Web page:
The third major deterrent is cost. While IIoT definitely provides tangible time, and costs benefits, which companies will derive over a period of time. But the initial investment for implementation that includes hardware, software and implementation services components can be quite high, making companies rethink and re-evaluate their decision.
And the fourth challenge is finding the right partner who possesses the technical competency to see the project through. This is very critical. Even if the company is willing to invest in IIoT implementation, the project has to be handled by the right partner who possesses the industry knowledge, and has the required technical understanding for implementing IIoT. Competency and capabilities of the partner will matter and affect the quality of implementation, on which is based the performance diagnostics of the entire manufacturing operations of the company.
Is the manufacturing sector, especially the SMEs, constrained by the paucity of system integrators?
There is no dearth of systems integrators. On the contrary there is an abundance of system integrators. However, there is a paucity of system integrators who understand industry specific manufacturing processes. All the manufacturing units aren't alike, e.g., the FMCG manufacturing set-up will be different than apparels manufacturing. The key is to find the system integrators who have the knowledge or capabilities to understand varied machines from different industries so that they can link them up in the IIoT network with the right kind of devices that can read the machine data.
Experts believe lack of skills is one of the main reasons for low adoption. How true is this?
Yes, lack of skills is a contributing factor, besides the cost of investment. Depending upon the scale and volume of manufacturing units, the cost of IIoT implementation can make companies think twice as it involves the cost of hardware, software, and implementation services. Also this is not a one-time cost. In many cases, the companies have to incur in annual costs for software license subscriptions, and hardware maintenance. Many system integrators, software developers, and service providers are investing in building the capabilities for implementing IIoT, but the cost factor is a big hurdle to cross. Even if the companies can see and experience tangible RoI in the years to come, the initial investment becomes a challenge.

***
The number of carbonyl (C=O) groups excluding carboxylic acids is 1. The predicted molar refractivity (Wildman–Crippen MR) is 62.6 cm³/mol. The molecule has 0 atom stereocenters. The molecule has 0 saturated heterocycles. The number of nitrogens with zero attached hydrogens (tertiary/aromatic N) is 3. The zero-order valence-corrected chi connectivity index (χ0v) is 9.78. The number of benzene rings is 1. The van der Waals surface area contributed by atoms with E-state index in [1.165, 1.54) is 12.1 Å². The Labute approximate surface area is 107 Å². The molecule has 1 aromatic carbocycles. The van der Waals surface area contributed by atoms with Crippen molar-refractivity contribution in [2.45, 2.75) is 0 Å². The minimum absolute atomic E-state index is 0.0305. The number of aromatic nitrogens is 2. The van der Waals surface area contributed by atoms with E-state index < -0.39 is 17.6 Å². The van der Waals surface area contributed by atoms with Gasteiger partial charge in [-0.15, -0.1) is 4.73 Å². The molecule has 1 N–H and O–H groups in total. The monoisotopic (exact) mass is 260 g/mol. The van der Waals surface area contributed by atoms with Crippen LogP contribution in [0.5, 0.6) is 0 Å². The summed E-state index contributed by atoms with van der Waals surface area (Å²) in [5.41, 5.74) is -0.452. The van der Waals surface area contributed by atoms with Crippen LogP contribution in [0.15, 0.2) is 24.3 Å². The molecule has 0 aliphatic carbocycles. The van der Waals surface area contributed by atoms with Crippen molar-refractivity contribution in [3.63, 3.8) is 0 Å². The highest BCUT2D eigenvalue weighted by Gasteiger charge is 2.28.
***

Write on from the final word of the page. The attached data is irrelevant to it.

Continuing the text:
In the Indian context, IIoT should actually resonate more with the solutions for brownfield plants, yet the response is slow.
Actually brownfield IIoT implementation can be challenging as the plant is already set-up. The IIoT implementation team has to navigate around and work within the boundaries of the existing set-up to build an IIoT network. Especially when we are talking about old manufacturing machines, may it be CNC, or anything, many of these old machines might not be compatible for deploying IIoT data readable devices, which poses a challenge. When we are talking about greenfield or new manufacturing set-ups, IIoT implementation is already a part of the discussion and hence making that plant IIoT enabled is relatively easier.
How can the manufacturing sector overcome these hurdles and arrive at a holistic approach?
The Indian manufacturing industry is not known to be very proactive or early adopters of new technology and processes. When the new technology is proven in the other markets, or by larger industries here, or by their counterparts in the overseas market, then they are more willing to try it out. While this conservative approach is safe, even when the technology is proven and is being widely adopted in the other markets, we are still wary of using it because it involves change and departure from our known and trusted traditional approach. Even if we are not experimental in our approach, once the benefits of new technology or processes are apparent, we need to be more forthcoming in adopting it. We need to think from a long-term perspective, anticipate the challenges that may come in terms of competition, changing market or manufacturing trends, and accordingly we need to make the necessary changes today, so that we are better prepared to deal with the future and stay competitive and resilient in the times to come.
Raju Battula, National Manager – Technical Support, DesignTech Systems Pvt Ltd, has over 25 years of rich work experience in industry. Over the last two decades, he has gained tremendous experience in Strategic Consulting for Digital Design and Manufacturing, which includes Industry 4.0, Industrial Internet of Things, Product Lifecycle Management, etc. Raju is also proficient in Business Development and supporting Sales Strategy development. He has acquired his Mechanical Engineering from Bangalore University.